I'm writing an online game and want to be able to accommodate say 50 online players and my question is: how do I connect to different players over the net ? How do I connect from
one computer to another ?
Most multi-user gaming systems have a central server(s) that all the players connect to. The central server maintains the game's "world" and the player places within that world (so that other players may interact).
Connecting is going to be via TCP/IP. What matters is what protocol you use. For example, the classic Doom game used udp port 666.
Most often these days, however, you'd want to use web protocols, since they're the ones that are likely to have the least amount of firewall problems. The game data protocols are up to you and depend on what the game needs, but it's useful send the data in a well-supported transport such as JSON or YAML.
The one problem with using HTTP as a client/server protocol is that when a client moves, HTTP cannot post updates to the other players. You get around this by using continual polling (AJAX) or web callbacks. Callbacks are less network overhead, since they don't clutter bandwidth with inquiries that return no updates.
Sources may include data from the Fakebook Research Foundation with support from Gargle University
I want to connect to the server through a Java application and not to interact using a webpage.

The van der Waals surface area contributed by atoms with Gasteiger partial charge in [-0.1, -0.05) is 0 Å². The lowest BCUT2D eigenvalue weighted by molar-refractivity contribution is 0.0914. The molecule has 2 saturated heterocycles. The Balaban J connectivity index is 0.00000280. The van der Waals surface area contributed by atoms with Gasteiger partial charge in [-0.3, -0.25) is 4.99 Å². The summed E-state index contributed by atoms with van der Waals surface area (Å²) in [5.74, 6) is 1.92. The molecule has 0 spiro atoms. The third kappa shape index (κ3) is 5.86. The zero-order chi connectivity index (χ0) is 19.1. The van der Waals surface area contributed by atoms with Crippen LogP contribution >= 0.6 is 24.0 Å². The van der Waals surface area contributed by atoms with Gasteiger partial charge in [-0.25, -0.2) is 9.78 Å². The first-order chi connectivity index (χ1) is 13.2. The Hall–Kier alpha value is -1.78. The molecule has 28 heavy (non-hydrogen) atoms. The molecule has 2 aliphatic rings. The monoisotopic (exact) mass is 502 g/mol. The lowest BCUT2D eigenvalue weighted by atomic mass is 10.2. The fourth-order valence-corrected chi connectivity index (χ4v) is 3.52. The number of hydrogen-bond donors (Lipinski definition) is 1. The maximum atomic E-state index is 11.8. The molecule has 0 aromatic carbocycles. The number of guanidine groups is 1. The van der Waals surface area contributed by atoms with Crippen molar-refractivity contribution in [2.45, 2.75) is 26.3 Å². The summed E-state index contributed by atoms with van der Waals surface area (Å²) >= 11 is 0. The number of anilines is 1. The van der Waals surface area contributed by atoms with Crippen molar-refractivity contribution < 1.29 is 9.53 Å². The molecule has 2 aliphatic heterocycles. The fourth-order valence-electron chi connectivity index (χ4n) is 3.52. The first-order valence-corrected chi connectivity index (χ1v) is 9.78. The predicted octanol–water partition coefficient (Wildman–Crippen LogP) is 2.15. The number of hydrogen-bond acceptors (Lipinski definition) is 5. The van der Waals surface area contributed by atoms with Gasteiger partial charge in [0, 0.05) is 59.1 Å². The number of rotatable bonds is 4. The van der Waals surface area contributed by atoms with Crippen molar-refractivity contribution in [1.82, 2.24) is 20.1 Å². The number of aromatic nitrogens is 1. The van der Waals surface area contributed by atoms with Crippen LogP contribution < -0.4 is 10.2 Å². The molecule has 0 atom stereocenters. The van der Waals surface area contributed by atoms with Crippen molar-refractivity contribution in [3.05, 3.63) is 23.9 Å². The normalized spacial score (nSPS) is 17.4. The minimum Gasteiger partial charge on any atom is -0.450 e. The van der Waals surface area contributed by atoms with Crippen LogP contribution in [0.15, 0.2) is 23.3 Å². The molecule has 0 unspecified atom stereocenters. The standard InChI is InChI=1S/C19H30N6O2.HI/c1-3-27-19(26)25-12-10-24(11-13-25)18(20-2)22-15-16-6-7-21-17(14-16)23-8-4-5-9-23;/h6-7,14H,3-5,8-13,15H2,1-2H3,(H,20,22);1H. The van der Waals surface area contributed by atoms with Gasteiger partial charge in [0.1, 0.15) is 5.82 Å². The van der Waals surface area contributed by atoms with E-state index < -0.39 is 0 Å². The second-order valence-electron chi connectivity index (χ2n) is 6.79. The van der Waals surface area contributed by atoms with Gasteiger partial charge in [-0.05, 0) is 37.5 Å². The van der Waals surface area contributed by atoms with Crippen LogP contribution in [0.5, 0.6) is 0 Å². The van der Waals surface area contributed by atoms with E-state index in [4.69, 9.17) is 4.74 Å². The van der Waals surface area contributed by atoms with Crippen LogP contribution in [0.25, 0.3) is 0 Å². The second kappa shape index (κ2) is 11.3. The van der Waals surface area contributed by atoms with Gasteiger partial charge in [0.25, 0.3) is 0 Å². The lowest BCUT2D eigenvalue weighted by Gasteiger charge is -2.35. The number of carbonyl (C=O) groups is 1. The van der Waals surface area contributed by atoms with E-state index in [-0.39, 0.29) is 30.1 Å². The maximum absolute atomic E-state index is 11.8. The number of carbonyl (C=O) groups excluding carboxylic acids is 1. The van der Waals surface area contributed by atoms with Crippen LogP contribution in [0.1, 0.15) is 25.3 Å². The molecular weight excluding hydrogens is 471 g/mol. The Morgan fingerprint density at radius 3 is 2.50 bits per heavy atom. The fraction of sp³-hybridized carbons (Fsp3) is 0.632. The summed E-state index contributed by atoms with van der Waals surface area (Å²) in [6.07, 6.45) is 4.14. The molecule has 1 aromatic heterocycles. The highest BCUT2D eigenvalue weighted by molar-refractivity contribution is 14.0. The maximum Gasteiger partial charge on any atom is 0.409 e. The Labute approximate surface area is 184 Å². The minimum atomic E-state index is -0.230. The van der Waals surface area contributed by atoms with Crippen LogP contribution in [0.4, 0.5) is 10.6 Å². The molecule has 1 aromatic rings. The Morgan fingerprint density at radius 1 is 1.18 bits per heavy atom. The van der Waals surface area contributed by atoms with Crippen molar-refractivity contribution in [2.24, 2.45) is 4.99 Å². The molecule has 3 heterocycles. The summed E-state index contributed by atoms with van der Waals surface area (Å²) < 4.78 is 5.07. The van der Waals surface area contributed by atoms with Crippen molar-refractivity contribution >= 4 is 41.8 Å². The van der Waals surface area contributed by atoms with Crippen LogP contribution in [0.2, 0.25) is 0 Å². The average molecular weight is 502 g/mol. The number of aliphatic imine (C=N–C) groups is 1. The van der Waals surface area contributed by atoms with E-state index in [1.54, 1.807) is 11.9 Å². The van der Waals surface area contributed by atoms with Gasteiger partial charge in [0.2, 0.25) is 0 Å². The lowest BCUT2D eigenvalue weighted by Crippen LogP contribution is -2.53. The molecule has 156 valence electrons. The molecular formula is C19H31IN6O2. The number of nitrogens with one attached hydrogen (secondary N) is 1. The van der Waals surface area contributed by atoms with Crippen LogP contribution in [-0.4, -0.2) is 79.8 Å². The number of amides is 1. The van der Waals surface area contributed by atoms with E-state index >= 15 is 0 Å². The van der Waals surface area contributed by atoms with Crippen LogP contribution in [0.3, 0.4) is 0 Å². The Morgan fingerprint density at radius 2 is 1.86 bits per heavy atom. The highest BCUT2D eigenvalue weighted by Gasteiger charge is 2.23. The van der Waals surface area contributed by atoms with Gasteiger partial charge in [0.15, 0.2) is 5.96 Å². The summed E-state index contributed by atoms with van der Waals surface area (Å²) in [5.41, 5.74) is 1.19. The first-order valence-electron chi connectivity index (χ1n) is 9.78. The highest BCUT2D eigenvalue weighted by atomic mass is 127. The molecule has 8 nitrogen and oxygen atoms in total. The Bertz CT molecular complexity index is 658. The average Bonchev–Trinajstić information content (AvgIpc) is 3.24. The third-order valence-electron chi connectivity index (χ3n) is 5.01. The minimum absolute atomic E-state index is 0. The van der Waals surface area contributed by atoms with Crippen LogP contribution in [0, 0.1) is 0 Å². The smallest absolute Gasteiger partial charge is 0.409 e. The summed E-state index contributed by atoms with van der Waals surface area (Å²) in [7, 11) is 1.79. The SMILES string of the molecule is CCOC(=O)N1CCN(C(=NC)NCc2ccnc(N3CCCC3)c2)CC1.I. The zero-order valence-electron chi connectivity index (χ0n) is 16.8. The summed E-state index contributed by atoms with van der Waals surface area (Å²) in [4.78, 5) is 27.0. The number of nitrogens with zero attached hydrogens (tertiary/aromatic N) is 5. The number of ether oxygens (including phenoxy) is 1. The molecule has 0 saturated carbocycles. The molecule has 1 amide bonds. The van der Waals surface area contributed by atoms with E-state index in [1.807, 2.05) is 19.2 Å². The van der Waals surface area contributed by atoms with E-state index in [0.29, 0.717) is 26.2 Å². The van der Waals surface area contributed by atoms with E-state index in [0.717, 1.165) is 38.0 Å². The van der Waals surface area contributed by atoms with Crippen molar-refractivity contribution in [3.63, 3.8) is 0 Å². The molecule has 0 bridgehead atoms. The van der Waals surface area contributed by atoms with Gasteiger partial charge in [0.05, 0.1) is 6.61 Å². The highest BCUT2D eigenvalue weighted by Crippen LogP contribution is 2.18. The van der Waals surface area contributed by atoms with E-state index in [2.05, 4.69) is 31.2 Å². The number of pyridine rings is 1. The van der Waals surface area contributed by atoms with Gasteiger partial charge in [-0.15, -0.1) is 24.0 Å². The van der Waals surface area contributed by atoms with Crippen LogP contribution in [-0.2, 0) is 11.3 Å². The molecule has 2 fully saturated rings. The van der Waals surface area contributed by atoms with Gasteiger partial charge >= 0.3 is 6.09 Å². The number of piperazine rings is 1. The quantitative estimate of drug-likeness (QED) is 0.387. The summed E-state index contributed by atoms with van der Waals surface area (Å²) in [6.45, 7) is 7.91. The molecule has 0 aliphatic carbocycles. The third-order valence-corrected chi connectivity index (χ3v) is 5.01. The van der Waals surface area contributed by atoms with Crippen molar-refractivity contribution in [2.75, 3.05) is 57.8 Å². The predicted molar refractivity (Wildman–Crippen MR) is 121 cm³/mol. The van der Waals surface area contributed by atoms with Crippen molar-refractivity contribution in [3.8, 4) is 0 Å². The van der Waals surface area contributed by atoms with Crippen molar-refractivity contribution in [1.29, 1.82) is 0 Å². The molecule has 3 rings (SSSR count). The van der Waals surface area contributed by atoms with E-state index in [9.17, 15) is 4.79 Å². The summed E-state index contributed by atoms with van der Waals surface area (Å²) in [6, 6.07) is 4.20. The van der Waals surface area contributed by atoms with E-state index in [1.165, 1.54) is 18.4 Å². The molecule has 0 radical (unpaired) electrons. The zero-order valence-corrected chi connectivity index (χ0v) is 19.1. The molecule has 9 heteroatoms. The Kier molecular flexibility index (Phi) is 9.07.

Here's what I think in principle:
I have a Java application and I want to send player data across the net to the server, process
it and then send a response back to the client. If I have say, an array with 50 elements on the server, this array would
contain the socket variable of each client that has connected. Is it possible to communicate when the game state
has changed and issue an appropriate response to the request whatever that is ?
Tim Moores wrote:Yes, that's an everyday scenario for online games.
That depends. As I said, a lot of firewalls are hostile to random Internet access ports and may only permit a select few such as the email, HTTP(s) and DNS services. So even games with their own dedicated ports often have fallback communications protocols.
HTTP/HTTPS is a connectionless protocol, so you would not connect and stay connected. An HTTP connection lasts only as long as it takes to send a request and get a response.
There are only a limited number of sockets available in a TCP/IP machine and when they're all claimed, no more connections can be made. The advantage of the HTTP protocol is that most of the time the clients will not be actively communicating, which means that servers can handle a much larger number of clients.